Making Geosciences More Accesible

Big news: Please share this attempt to offer an accessible geology field course. An inaugural class of STEM students at the undergraduate and graduate level is being recruited.

If you know interested people (entering their second year of college or beyond) please pass this along.

The program is being run by the University of Florida, using field sites in Arizona. This is a big deal. Geosciences has long been a field dominated by abled white men from rural to suburban backgrounds. We’ve made progress on adding women to that list, and there are a lot of initiatives going to move the needle for racially and ethnically minoritized groups.

Examples include a National Science Foundation grant for developing educational and career pathways for Native Americans in Geosciences. We’ve lagged way behind in trying to take on accessibility across the disability spectrum. It will be exciting to see where this goes!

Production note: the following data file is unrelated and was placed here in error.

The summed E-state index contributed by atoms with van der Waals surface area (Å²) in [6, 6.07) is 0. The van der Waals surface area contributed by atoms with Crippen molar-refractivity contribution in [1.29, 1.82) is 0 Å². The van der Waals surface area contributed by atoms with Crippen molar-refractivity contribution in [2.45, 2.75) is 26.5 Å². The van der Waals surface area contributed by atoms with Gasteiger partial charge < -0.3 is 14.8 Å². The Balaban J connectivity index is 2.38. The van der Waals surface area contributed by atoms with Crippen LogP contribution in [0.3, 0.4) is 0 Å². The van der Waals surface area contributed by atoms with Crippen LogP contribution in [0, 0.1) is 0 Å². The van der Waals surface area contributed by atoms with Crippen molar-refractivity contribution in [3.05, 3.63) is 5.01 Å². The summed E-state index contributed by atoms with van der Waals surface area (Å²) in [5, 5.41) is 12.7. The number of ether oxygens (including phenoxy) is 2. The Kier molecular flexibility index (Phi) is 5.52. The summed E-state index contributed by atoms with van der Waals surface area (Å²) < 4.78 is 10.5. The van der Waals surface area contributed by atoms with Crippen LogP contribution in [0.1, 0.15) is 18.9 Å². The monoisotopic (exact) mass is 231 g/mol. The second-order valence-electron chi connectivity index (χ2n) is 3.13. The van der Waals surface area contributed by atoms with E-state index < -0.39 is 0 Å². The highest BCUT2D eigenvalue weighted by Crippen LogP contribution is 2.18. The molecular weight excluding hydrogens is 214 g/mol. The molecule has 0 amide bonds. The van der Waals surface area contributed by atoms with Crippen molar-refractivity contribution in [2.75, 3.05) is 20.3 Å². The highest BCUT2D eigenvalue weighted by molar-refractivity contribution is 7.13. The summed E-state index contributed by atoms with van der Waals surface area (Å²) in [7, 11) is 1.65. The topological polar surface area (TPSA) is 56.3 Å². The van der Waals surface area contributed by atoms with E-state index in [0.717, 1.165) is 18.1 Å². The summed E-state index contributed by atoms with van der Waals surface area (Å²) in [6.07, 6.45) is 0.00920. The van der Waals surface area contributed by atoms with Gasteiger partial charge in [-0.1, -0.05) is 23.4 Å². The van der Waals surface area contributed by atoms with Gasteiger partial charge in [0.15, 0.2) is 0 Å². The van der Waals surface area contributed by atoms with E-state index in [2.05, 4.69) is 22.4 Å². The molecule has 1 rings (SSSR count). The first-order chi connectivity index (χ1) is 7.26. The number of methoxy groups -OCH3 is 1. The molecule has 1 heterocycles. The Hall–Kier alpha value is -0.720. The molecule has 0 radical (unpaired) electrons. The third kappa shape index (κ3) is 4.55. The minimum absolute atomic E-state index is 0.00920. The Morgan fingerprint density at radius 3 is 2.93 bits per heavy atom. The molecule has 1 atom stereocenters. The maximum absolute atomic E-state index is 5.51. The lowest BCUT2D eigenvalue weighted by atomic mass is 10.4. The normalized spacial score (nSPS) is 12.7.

What is geoscience?

Geoscience (also called Earth Science) is the study of Earth. Geoscience includes so much more than rocks and volcanoes, it studies the processes that form and shape Earth’s surface, the natural resources we use, and how water and ecosystems are interconnected. Geoscience uses tools and techniques from other science fields as well, such as chemistry, physics, biology, and math!

What do Geoscientists Do?

Geoscientists study and work with minerals, soils, energy resources, fossils, oceans and freshwater, the atmosphere, weather, environmental chemistry and biology, natural hazards and more. They even study rocks on our moon and other planets in our solar system.

Examples of geoscience jobs include: geologist, paleontologist, seismologist, meteorologist, volcanologist, hydrologist, oceanographer, and more!

SOURCE: U.S. Geological Society.

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